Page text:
It is made by heating a sheet of ordinary glass to about 620℃ to soften it slightly, allowing its structure to expand, and then cooling it rapidly with jets of cold air. This causes the outer layer of the pane to contract and solidify before the interior. When the interior finally solidifies and shrinks, it exerts a pull on the outer layer that leaves it in permanent compression and produces a tensile force inside the glass. As cracks propagate best in materials under tension, the compressive force on the surface must be overcome before the pane will break, making it more resistant to cracking.
The problem starts when glass contains nickel sulphide impurities. Trace amounts of nickel and sulphur are usually present in the raw materials used to make glass, and nickel can also be introduced by fragments of nickel alloys falling into the molten glass. As the glass is heated, these atoms react to form tiny crystals of nickel sulphide. Just a tenth of a gram of nickel in the furnace can create up to 50,000 crystals.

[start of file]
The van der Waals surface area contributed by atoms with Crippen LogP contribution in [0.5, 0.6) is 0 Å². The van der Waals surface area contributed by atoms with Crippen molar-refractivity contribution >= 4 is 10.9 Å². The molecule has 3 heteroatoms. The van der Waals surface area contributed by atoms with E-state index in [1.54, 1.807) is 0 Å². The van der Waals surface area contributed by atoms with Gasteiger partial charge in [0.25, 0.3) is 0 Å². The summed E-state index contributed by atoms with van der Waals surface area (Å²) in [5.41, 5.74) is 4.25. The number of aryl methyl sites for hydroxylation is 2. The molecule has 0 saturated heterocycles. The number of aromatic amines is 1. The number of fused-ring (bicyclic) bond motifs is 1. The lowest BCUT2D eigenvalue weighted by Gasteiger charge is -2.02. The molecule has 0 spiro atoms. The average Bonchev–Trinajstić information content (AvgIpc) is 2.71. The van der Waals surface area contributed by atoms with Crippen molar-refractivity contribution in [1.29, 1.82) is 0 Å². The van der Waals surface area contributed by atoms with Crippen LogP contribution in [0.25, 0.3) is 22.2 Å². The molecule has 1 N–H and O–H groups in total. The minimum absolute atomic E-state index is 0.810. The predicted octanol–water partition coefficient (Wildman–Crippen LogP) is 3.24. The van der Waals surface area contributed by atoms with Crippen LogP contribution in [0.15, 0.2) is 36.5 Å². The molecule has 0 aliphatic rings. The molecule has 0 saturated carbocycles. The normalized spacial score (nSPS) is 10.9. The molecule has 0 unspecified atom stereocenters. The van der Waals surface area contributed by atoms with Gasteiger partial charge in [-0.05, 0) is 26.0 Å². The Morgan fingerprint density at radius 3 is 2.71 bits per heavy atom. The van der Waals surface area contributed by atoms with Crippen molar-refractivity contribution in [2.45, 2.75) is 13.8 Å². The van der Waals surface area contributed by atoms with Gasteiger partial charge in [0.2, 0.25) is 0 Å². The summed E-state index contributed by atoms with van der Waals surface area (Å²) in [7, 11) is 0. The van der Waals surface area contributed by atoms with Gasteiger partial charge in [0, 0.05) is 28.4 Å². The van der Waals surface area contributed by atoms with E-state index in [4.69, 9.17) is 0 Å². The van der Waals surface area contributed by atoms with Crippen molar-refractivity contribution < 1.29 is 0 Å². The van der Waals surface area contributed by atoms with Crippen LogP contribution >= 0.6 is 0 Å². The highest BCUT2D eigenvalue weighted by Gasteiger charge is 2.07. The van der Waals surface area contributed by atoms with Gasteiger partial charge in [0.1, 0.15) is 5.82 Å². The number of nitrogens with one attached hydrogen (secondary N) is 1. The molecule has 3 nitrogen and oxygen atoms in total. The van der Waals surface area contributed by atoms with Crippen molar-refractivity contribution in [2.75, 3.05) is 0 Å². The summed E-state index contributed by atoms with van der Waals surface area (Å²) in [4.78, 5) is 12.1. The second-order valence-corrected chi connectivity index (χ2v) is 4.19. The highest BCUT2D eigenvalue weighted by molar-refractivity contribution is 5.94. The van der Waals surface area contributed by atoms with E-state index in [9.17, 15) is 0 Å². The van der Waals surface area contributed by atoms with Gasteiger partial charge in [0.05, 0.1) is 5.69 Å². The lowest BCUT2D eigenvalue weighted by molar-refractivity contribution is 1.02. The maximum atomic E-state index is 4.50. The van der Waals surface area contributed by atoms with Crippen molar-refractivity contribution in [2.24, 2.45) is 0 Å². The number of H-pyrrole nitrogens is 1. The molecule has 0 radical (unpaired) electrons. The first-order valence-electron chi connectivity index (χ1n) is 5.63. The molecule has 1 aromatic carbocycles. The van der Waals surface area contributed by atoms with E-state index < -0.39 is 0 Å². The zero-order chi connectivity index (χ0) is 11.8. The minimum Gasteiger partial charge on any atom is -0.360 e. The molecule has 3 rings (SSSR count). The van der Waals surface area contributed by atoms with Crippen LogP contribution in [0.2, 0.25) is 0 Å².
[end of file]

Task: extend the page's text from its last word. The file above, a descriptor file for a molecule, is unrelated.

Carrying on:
These crystals can exist in two forms: a dense form called the alpha phase, which is stable at high temperatures, and a less dense form called the beta phase, which is stable at room temperatures. The high temperatures used in the toughening process convert all the crystals to the dense, compact alpha form. But the subsequent cooling is so rapid that the crystals don’t have time to change back to the beta phase. This leaves unstable alpha rystals in the glass, primed like a coiled spring, ready to revert to the beta phase without warning.